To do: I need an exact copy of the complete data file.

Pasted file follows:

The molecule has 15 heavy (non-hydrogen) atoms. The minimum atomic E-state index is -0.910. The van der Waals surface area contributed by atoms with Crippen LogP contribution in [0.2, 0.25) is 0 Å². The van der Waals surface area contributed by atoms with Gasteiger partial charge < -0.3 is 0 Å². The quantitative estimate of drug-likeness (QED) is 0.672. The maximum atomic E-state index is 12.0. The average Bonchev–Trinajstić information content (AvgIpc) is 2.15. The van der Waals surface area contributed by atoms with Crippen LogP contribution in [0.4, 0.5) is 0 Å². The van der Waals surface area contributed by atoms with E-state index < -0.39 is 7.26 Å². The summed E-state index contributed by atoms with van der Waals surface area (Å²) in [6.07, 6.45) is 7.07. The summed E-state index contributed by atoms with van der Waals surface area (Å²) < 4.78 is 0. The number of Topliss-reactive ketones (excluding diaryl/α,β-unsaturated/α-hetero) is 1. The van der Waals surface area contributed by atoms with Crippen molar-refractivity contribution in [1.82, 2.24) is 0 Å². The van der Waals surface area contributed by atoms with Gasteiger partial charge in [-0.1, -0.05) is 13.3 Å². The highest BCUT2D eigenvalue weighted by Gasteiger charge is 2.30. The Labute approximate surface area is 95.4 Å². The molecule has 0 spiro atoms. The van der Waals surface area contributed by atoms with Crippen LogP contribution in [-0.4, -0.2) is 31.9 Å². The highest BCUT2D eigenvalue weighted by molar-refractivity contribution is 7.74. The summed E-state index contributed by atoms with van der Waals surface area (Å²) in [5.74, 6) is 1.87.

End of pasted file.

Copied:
The molecule has 15 heavy (non-hydrogen) atoms. The minimum atomic E-state index is -0.910. The van der Waals surface area contributed by atoms with Crippen LogP contribution in [0.2, 0.25) is 0 Å². The van der Waals surface area contributed by atoms with Gasteiger partial charge < -0.3 is 0 Å². The quantitative estimate of drug-likeness (QED) is 0.672. The maximum atomic E-state index is 12.0. The average Bonchev–Trinajstić information content (AvgIpc) is 2.15. The van der Waals surface area contributed by atoms with Crippen LogP contribution in [0.4, 0.5) is 0 Å². The van der Waals surface area contributed by atoms with E-state index < -0.39 is 7.26 Å². The summed E-state index contributed by atoms with van der Waals surface area (Å²) in [6.07, 6.45) is 7.07. The summed E-state index contributed by atoms with van der Waals surface area (Å²) < 4.78 is 0. The number of Topliss-reactive ketones (excluding diaryl/α,β-unsaturated/α-hetero) is 1. The van der Waals surface area contributed by atoms with Crippen molar-refractivity contribution in [1.82, 2.24) is 0 Å². The van der Waals surface area contributed by atoms with Gasteiger partial charge in [-0.1, -0.05) is 13.3 Å². The highest BCUT2D eigenvalue weighted by Gasteiger charge is 2.30. The Labute approximate surface area is 95.4 Å². The molecule has 0 spiro atoms. The van der Waals surface area contributed by atoms with Crippen LogP contribution in [-0.4, -0.2) is 31.9 Å². The highest BCUT2D eigenvalue weighted by molar-refractivity contribution is 7.74. The summed E-state index contributed by atoms with van der Waals surface area (Å²) in [5.74, 6) is 1.87.